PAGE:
Filipino food’s evolution owes a lot to Chinese influences; so much so that when eating Chinese in a food court in, say, Hong Kong, Macau or Shanghai, it’s almost like ordering from a food court here. Yeah, yeah, we have differences (thanks to other influences to our foods – e.g. Spanish, American, et cetera); but really, the Chinese influences just can’t be denied…
It is not surprising, therefore, that eating Chinese continues to be a fave of many. This is even more so when the goodies are not only yummy (albeit greasy, LOL) but are also way cheap.
And when thinking of Chinese food this way, in Cebu City, a must-check is Ngohiong Chinese.
“Ngohiong” is this food that’s like “lumpia” (spring roll), though the filling is different. This place made a name by selling, obviously, ngohiong. The exact combo of what’s inside is a trade secret; but you can taste –ubod (heart of the coconut), singkamas, garlic, spring onions, spices, ground pork/shrimps, and ngohiong powder. It goes without saying, obviously, that this must be tried. And if you’re not sure how good their ngohiong is, consider that this place supposedly earns well over P100,000 per day just from their ngohiong (thanks for the chika/story, Mr. Guard!). This is why the place was named very, very typically: to pay tribute to what made this a HUGE success to begin with.
Now, just to be clear, even if this place is popular, this isn’t fancy at all. In fact, it’s just like any other “karinderya” (eatery), though with somewhat limited offerings. Because it isn’t fancy, in use are monoblocs, tacky curtains, et cetera. Get this: This isn’t a place you’d frequent for the ambiance; instead, you come here just to eat.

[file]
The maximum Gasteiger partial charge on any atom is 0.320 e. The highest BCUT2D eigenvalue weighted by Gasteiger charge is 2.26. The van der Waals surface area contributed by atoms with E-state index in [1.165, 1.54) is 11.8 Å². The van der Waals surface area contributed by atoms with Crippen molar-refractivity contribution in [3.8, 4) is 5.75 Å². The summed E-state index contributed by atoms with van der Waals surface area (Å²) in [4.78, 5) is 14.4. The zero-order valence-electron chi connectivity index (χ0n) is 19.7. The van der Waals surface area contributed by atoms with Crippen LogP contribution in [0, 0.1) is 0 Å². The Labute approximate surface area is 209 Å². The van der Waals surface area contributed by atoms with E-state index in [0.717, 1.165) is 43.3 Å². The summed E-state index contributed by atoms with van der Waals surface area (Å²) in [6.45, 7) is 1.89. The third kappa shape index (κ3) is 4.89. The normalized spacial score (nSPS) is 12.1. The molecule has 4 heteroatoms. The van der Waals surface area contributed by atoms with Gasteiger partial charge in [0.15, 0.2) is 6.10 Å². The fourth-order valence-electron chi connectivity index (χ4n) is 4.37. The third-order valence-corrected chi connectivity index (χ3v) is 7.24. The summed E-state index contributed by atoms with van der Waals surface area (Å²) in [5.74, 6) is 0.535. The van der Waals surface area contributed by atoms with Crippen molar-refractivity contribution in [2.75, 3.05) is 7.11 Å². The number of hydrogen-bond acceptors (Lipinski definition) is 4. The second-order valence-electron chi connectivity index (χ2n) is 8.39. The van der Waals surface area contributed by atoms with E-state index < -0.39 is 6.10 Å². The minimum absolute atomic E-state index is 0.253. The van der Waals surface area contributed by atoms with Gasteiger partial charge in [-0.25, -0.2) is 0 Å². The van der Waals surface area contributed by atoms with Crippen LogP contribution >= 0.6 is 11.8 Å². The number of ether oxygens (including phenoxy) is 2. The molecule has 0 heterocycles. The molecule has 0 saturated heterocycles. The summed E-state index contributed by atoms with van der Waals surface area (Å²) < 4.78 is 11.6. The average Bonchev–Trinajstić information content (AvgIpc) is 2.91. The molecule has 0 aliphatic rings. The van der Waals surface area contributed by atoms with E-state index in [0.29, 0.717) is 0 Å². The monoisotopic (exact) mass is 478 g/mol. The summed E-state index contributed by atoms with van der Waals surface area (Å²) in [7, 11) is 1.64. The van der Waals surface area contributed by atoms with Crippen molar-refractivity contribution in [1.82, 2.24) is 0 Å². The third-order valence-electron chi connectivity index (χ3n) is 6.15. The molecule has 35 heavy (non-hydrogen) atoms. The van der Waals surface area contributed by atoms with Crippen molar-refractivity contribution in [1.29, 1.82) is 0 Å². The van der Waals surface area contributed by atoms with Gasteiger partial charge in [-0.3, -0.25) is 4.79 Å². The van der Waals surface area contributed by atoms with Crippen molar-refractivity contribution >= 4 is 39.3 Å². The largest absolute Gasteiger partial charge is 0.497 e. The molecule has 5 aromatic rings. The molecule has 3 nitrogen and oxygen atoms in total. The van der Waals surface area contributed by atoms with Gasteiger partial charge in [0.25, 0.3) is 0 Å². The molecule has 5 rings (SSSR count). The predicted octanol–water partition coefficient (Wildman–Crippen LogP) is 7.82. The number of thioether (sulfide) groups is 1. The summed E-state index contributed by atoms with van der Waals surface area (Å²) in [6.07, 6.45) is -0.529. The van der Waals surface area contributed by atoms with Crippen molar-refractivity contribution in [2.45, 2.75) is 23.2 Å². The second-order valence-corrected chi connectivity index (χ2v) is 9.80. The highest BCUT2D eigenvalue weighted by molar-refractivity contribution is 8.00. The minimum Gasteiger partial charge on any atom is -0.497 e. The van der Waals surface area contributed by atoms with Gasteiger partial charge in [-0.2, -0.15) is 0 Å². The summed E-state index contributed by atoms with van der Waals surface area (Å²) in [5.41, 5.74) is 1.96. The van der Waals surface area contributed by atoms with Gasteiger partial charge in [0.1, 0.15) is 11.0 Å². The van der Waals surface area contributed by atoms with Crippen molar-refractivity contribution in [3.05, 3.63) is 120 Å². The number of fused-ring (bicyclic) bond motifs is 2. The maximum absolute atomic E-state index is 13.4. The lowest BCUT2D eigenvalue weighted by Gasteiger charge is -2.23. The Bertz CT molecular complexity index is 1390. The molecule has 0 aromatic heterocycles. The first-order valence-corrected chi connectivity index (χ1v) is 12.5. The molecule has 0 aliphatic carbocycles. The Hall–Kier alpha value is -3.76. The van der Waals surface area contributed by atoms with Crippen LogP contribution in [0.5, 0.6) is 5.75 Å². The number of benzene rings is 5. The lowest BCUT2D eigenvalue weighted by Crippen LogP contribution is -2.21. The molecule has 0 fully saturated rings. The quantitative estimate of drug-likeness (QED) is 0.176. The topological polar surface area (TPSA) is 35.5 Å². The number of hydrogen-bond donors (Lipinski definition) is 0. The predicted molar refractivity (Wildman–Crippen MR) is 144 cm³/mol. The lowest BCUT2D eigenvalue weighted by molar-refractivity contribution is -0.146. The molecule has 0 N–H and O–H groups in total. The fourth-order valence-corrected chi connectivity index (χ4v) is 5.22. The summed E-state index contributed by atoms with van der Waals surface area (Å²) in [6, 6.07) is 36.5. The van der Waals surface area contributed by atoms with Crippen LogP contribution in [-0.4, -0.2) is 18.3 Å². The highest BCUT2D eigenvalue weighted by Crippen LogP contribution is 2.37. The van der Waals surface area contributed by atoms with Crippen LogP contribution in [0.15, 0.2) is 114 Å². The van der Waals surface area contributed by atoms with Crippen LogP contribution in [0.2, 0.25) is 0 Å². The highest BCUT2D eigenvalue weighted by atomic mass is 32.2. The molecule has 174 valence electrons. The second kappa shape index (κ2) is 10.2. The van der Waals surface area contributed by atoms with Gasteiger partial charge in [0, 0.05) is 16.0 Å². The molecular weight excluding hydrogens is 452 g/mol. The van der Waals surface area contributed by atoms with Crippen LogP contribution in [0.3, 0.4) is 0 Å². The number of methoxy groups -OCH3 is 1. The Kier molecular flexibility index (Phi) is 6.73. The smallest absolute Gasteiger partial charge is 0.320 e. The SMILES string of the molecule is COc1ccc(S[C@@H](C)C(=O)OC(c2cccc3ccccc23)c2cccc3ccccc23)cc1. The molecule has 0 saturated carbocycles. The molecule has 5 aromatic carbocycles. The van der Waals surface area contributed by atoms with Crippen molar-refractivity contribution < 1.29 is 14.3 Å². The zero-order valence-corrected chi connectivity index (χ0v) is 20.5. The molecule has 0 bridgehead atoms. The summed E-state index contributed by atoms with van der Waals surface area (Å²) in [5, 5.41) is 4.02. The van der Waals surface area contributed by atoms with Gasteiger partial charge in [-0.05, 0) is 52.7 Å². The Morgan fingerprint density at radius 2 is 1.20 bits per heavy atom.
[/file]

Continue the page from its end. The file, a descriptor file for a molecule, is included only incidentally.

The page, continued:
Fortunately, the place now has other delicacies, from “alimango” (crab) meat to “longganisa” (chorizo) to pork BBQ to stuffed egg to fresh “lumpia” to “atchara” (preserved shredded green papaya). You eat any of these, or all of them, with “puso” (rice cooked while wrapped heart-shaped in woven coconut leaves).
WHY GO THERE
In three words: Cheap good food. One ngohiong, for instance, sells just for P7.00. The accompanying “puso”? P3.00! Except for the chicken slices (selling for P50.00), just about everything here is under P15.00 (!).
A big plus is seeing where the locals eat – e.g. during lunch, see a snake-like queue as people from all walks of life flock here.
WHY AVOID IT
In one word: Grease.
Almost everything is fried, so…
Plus – as was said – the place isn’t “pa-sosyal” (classy), so not everyone may feel comfy eating there (though if this is so, you can also do take-out).
IN THE END…
If the goal is to discover food areas in Cebu City, then this place is a must-check. Obviously, it helps that it’s not that far from downtown Cebu City. It helps, too, that the price of what’s there is (scarily) cheap. And yes, it helps that it’s a good way to immerse – i.e. be with the locals where they grab chow.
No, there are no stereotypical Chinese delicacies here (fried veggies and the like; or dumplings and the like). Instead, here we have Filipinized “other” Chinese offerings. And if this is what’s craved, well, head over to Ngohiong Chinese.
Ngohiao Chinese is located at Junquera St., Cebu City.